Nostalgia is in the air this summer – or on the bookshelves, anyway – with several new novels looking back at pivotal moments in their characters’ lives. First up is The Girls by Emma Cline (out 16th June, Chatto & Windus), a thrilling account of a teenager getting swept away by a mysterious cult in the summer of 1969. A loose retelling of the grim story of the Charles Manson cult and the series of murders that emanated from this, Cline’s version is fascinating and horrifying all at once. Evie is an impressionable 13-year-old with disinterested parents and few friends of her own, when she encounters a clutch of girls who offer her a glimpse of a different world. A world with no rules or responsibilities, a seductive existence of drugs and sex and freedom, but a world with more than a hint of menace and decay about it. Several decades on, Evie reminisces about those whirlwind months and how close she came to being swallowed up by the experience. It’s gritty, shocking and ever so readable; more than living up to the hype that greeted its initial sale.
Looking to steal One Day‘s place in your hearts is Alice Adams’ Invincible Summer (out now, Picador) a novel following four friends in the decades after they graduate from Bristol University. Eva becomes a banker in the moneyed nineties, while Benedict embraces domestic bliss, and artistic siblings Sylvie and Lucien drift through the decades. But is their friendship built to survive these changes? It’s not quite as compelling as David Nicholls’ bestseller, and the characters are also less sympathetic – I wasn’t entirely convinced they would’ve been such close friends to begin with – but the year-to-year structure makes it a pleasurable read, perfect for a hot afternoon in the garden.
Emma Straub’s Modern Lovers (out 30th June, Michael Joseph) offers a sardonic look at family, friendship and relationships, by way of a summer in the lives of restaurateur Zoe and her college bestie Elizabeth, both living in a trendy area of Brooklyn. Decades ago they and Elizabeth’s now-husband were in a band together – one that launched the career of a fellow student. Now nearing 50 and the parents of teenagers themselves, cracks are beginning to form in Elizabeth’s marriage, while Zoe is contemplating divorce and struggling to manage her wayward daughter Ruby. When a Hollywood producer approaches them seeking permission for a film about their college days – and their famous former friend’s rise and fall – they start looking back at their youth and contemplating how they became the adults they are. If you’ve read Straub’s wonderful The Vacationers, you’ll know she’s got a great eye for character and the minutiae of family strife. Funny and acerbic and full of insight into contemporary relationships, not to mention told from multiple perspectives, this is a little like a literary version of The Affair, right down to the Brooklyn setting.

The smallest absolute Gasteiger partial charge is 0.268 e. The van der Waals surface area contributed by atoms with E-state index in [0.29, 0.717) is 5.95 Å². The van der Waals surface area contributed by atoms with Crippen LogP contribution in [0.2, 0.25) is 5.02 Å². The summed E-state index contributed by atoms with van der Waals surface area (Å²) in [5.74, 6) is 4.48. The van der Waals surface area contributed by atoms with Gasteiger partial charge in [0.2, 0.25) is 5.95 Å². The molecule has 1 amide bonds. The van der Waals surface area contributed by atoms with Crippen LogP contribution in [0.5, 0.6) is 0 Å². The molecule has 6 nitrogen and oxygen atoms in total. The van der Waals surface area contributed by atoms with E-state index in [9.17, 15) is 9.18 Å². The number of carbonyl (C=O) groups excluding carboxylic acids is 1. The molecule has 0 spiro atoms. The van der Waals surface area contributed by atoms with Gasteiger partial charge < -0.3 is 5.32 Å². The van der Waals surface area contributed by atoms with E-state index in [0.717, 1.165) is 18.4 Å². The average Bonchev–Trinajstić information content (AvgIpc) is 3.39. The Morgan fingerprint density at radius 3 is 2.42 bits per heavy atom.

The Muse, Jessie Burton’s second novel (out 30th June, Picador), is like her debut a historical tale, this time focusing on a woman in 1960’s London attempting to solve a mystery dating back to civil war era Spain. We meet Trinidadian emigrant Odelle Bastien as she takes on a job at a swanky London gallery. What she expects will be vaguely glamorous secretarial work turns into a role as an amateur sleuth, as she seeks to uncover the secrets both of a painting newly arrived at the gallery and of her self-possessed, mercurial manager, Marjorie Quick. Meanwhile, 30 years earlier and across the seas, talented teenager Olive Schloss is navigating everything from first love to friendship and her turbulent relationship with her mother. The Muse is not as compelling as The Miniaturist, but it’s still gripping and the story is elegantly crafted, drawing you in with every chapter. Burton has clearly done meticulous research, and the depictions of Odelle’s immigrant experience, and of Spain on the cusp of tragedy, are particularly striking.
If you’re looking for a compelling thriller to distract you on a long plane journey or keep you occupied on the beach (or simply fill that Girl on the Train hole in your life), The Woman In Cabin 10 (out 30th June, Harvill Secker) will do the trick. The follow up to In a Dark, Dark Wood, Ruth Ware’s ludicrously addictive debut about a blood-soaked hen party, this book follows Lo, an up and coming journalist on a work-perk luxury cruise. So far, so good, but when Lo witnesses what she thinks is a murder, her dream holiday becomes a race against time to find the perpetrator and save herself. It gave me nightmares – but only in the way a juicy thriller ought to do.
Lastly, if you prefer memoir to fiction, look no further than Mad Girl (out 7th June, Headline), Bryony Gordon’s follow up to the cringe-making tell-all The Wrong Knickers. It turns out that her first book wasn’t entirely tell all; not mentioned in it was the fact that Gordon has been dealing with mental illness for two decades. Mad Girl recounts that story, offering humour, honesty and camaraderie with those suffering in silence. It’s a funny, self-effacing look at depression, anxiety and obsessive compulsive disorder; what it isn’t is self-pitying. Gordon makes clear that these issues don’t define her, and don’t have to define you either. If you’ve ever personally dealt with a mental health crisis, Mad Girl is a breath of fresh air, a reminder that you can be ‘mad’ and still live a successful and happy life